This species occupies a large range, within which it occurs at low density and faces a number of threats. It qualifies as Vulnerable owing to its small population, which has declined rapidly.
Clark, W. S. 1999. Plumage differences and taxonomic status of three similar Circaetus snake-eagles. Bulletin of the British Ornithologists' Club 119: 56-59.
del Hoyo, J.; Collar, N. J.; Christie, D. A.; Elliott, A.; Fishpool, L. D. C. 2014. HBW and BirdLife International Illustrated Checklist of the Birds of the World. Barcelona, Spain and Cambridge UK: Lynx Edicions and BirdLife International.
Distribution and populationCircaetus beaudouini
60-66 cm. Large snake-eagle. Grey-brown above with a barred white belly. Three to four tail bands. Plain grey legs and cere. Sexes similar. Juveniles are all dark brown above and below with some white streaking on the head, and barring on the flanks. Similar spp very similar to Short-toed Snake-eagle which occurs within the range in winter. That species is slightly larger with proportionately longer wings. Adult Beadouin's has plain underwing coverts whereas Short-toed typically has dark barring.
occupies a relatively narrow band of sub-Saharan Africa, from Senegal, Gambia
and south Mauritania
in the west to southern Sudan
and South Sudan, Uganda
in the east (per
S. Thomsett in litt
. 2013), and south to Guinea, Côte d'Ivoire, Ghana, Burkina Faso, Nigeria, Cameroon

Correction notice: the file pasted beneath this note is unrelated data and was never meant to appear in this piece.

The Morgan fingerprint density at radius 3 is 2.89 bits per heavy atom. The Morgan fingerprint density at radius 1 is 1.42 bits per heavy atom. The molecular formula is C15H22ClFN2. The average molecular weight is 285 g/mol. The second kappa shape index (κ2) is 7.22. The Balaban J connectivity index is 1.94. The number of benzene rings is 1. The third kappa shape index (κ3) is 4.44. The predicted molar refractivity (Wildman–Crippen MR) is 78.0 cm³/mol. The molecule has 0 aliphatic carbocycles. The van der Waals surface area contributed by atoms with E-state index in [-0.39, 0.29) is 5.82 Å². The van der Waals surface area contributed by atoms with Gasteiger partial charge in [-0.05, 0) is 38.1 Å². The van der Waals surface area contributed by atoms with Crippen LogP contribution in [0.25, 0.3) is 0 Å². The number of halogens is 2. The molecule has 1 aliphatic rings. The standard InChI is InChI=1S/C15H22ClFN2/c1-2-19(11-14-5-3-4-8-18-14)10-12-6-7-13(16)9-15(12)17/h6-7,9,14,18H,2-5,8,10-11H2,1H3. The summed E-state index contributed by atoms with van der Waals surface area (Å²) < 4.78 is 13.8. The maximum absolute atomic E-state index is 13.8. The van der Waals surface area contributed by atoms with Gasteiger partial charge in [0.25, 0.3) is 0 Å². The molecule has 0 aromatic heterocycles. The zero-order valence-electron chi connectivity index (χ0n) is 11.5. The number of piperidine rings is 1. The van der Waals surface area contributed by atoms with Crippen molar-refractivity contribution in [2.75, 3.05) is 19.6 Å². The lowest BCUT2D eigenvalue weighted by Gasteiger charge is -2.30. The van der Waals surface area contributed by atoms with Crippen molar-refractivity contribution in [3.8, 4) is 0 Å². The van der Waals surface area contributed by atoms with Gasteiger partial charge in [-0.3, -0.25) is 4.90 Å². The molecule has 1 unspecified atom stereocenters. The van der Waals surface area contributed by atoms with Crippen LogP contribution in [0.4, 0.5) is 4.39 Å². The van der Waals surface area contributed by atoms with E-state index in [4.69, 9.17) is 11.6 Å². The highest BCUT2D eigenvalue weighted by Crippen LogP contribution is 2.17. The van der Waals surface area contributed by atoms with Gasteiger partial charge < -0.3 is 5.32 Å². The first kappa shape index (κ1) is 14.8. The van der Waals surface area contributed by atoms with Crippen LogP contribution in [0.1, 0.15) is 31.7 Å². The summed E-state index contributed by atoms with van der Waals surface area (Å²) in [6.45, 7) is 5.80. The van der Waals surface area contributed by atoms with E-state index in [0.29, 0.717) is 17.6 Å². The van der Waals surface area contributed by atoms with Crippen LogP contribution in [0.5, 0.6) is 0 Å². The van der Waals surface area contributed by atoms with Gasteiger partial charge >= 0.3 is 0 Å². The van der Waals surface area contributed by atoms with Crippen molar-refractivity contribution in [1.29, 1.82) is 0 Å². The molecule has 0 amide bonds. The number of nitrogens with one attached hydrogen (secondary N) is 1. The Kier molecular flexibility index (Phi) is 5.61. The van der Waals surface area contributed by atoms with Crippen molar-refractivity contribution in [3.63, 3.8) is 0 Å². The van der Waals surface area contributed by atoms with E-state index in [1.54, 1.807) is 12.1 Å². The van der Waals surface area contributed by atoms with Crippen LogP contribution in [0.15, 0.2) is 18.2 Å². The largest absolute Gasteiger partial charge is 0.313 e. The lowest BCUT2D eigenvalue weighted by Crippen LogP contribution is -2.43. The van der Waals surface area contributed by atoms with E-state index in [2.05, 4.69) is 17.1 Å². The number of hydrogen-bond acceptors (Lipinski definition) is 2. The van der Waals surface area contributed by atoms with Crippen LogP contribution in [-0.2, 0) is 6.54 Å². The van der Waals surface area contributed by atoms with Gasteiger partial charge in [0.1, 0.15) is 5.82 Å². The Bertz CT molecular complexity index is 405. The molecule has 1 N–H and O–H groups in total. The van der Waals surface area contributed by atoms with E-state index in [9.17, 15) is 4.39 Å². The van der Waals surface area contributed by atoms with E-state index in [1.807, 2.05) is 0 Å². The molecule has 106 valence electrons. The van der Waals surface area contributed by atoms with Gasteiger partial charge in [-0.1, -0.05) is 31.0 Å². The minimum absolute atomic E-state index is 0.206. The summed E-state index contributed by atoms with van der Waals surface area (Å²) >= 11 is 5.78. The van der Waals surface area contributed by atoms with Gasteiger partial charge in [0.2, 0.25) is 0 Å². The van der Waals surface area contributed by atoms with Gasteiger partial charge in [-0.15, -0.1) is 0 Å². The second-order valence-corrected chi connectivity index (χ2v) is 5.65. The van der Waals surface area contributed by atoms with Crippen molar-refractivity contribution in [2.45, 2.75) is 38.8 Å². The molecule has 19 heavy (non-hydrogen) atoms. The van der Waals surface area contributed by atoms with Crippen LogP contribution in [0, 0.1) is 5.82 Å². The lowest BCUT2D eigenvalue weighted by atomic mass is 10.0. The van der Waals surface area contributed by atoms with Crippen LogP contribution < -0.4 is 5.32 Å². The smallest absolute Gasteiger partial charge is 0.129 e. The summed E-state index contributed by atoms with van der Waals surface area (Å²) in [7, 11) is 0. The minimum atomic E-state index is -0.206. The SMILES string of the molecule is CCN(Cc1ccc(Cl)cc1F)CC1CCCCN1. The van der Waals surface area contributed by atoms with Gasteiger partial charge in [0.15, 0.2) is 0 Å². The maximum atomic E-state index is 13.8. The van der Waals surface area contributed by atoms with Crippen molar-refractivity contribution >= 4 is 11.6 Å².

, and Central African Republic
. The species's population is generally sparsely distributed. For example, in four months of extensive field work in eastern Guinea-Bissau during early 2013, only seven individuals of this species were recorded (one of the records was obtained during a systematic biodiversity assessment and the remaining observations were opportunistic) (P. Rodriguez et al. in litt
. 2013). As it occurs at low densities, its global population is not thought to exceed 10,000 individuals (Ferguson-Lees and Christie 2001). It is estimated to have decreased by more than 86-93% over the last 30-35 years, based on comparative roadside counts conducted across its range between Senegal and Niger
(Thiollay 2006). In general, however, confusion with wintering Short-toed Snake-eagles C. gallicus
may mean that C. beaudouini
has previously been under-recorded (F. Dowsett-Lemaire in litt